When she begins to tell of her beginnings in music, she says: “I’m sure everyone says that –[I’ve always done music].”
At five years old, her mum checked her into the children’s opera choir because she was “always performing and being really annoying.” That soon spiralled into vocal training during high school before she decided, “the only thing [she] wanted to study at university was music.” Continue reading
The third instalment of the series is here and this time we head to Paris with designers, Levi Palmer and Matthew Harding of palmer//harding.
words by Levi Palmer
Paris fashion week is always an interesting journey. It begins with Matthew and myself extremely exhausted from 3 weeks of sleep deprivation in the run up to London Fashion Week to finish a collection, then stuffing that collection into 4 suitcases to take it to sales. This part is always heartbreaking as we’ve spent the past 2 months creating and caring for these precious garments to have them be presented most beautifully at our catwalk, and then to see them folded and rolled and squished into such a tight space is always something that makes our hearts bleed slightly.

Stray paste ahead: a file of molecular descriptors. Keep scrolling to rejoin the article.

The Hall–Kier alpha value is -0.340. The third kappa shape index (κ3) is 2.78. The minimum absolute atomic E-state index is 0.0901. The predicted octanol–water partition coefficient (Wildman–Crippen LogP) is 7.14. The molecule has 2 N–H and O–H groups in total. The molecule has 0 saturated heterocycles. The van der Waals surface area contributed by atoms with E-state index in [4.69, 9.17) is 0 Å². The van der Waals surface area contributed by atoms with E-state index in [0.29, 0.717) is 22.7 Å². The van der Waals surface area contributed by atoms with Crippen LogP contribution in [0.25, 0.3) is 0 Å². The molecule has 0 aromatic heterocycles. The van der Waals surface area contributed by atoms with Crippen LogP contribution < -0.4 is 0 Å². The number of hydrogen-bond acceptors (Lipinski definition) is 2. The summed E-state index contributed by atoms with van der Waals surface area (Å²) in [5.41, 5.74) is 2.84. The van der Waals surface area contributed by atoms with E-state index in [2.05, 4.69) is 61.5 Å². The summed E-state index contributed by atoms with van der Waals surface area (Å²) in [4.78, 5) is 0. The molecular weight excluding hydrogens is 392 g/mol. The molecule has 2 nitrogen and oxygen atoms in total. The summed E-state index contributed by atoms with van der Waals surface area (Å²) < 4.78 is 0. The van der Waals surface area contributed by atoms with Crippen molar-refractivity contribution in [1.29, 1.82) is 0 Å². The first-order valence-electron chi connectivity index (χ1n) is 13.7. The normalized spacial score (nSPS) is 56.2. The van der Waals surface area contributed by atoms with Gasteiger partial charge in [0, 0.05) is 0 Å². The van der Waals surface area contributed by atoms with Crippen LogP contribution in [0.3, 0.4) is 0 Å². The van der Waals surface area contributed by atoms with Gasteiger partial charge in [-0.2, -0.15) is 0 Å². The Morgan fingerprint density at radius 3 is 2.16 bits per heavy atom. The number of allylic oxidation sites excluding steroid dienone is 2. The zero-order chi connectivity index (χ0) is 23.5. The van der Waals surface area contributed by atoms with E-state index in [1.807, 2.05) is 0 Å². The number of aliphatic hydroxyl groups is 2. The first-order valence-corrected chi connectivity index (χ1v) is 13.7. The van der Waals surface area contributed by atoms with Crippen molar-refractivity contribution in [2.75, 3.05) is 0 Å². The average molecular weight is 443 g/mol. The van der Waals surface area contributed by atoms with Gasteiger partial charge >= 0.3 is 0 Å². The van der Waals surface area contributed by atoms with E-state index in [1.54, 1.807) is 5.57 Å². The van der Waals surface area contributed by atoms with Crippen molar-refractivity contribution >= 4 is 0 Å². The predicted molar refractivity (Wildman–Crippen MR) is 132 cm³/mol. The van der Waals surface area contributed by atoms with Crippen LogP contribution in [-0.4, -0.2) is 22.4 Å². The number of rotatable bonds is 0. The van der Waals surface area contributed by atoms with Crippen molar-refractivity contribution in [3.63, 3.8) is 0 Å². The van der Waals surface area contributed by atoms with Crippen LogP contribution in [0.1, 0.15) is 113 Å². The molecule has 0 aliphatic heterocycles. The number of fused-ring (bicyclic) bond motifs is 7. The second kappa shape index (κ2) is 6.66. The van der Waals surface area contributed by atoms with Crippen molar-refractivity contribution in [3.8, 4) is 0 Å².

The second part of packing includes editing our personal wardrobe for a 9 day trip to fit into the remaining nooks and crannies of the suitcase. This generally only allows space for t-shirts, jeans, many of which we have to wear more than once, and 9 days of underwear. Whoever says fashion is glamorous obviously doesn’t work in it.
Next in our AW’14 mini series, we talk to Claudia Ligari, the brain behind the women’s wear label of the same name. She shows us how to express feminine sensuality with a peculiar androgynous twist this winter, as she tells us what AW’14 means for her and the Claudia Ligari girl.